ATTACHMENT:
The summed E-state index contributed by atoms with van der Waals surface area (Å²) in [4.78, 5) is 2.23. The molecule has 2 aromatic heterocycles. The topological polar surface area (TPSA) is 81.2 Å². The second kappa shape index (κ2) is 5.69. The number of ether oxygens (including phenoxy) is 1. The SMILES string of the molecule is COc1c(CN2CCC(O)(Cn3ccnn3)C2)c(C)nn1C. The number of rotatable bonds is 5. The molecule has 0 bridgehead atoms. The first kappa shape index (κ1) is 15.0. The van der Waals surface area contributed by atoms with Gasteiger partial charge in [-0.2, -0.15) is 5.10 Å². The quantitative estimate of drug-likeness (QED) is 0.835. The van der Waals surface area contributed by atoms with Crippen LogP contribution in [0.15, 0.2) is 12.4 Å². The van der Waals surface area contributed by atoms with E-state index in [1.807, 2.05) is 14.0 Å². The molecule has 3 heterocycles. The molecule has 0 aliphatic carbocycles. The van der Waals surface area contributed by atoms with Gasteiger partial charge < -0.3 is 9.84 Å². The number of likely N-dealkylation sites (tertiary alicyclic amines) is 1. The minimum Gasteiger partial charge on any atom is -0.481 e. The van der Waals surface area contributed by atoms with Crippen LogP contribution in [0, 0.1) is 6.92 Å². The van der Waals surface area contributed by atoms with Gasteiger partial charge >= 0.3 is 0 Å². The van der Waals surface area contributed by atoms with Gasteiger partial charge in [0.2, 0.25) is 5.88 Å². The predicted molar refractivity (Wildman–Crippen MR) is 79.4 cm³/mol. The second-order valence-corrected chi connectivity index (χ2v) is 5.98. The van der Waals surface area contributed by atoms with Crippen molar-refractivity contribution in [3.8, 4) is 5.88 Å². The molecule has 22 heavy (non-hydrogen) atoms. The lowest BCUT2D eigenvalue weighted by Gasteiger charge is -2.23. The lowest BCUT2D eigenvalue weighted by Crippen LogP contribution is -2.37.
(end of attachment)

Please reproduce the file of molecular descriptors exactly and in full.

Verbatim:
The summed E-state index contributed by atoms with van der Waals surface area (Å²) in [4.78, 5) is 2.23. The molecule has 2 aromatic heterocycles. The topological polar surface area (TPSA) is 81.2 Å². The second kappa shape index (κ2) is 5.69. The number of ether oxygens (including phenoxy) is 1. The SMILES string of the molecule is COc1c(CN2CCC(O)(Cn3ccnn3)C2)c(C)nn1C. The number of rotatable bonds is 5. The molecule has 0 bridgehead atoms. The first kappa shape index (κ1) is 15.0. The van der Waals surface area contributed by atoms with Gasteiger partial charge in [-0.2, -0.15) is 5.10 Å². The quantitative estimate of drug-likeness (QED) is 0.835. The van der Waals surface area contributed by atoms with Crippen LogP contribution in [0.15, 0.2) is 12.4 Å². The van der Waals surface area contributed by atoms with E-state index in [1.807, 2.05) is 14.0 Å². The molecule has 3 heterocycles. The molecule has 0 aliphatic carbocycles. The van der Waals surface area contributed by atoms with Gasteiger partial charge < -0.3 is 9.84 Å². The number of likely N-dealkylation sites (tertiary alicyclic amines) is 1. The minimum Gasteiger partial charge on any atom is -0.481 e. The van der Waals surface area contributed by atoms with Crippen LogP contribution in [0, 0.1) is 6.92 Å². The van der Waals surface area contributed by atoms with Gasteiger partial charge >= 0.3 is 0 Å². The van der Waals surface area contributed by atoms with Gasteiger partial charge in [0.2, 0.25) is 5.88 Å². The predicted molar refractivity (Wildman–Crippen MR) is 79.4 cm³/mol. The second-order valence-corrected chi connectivity index (χ2v) is 5.98. The van der Waals surface area contributed by atoms with Crippen molar-refractivity contribution in [3.8, 4) is 5.88 Å². The molecule has 22 heavy (non-hydrogen) atoms. The lowest BCUT2D eigenvalue weighted by Gasteiger charge is -2.23. The lowest BCUT2D eigenvalue weighted by Crippen LogP contribution is -2.37.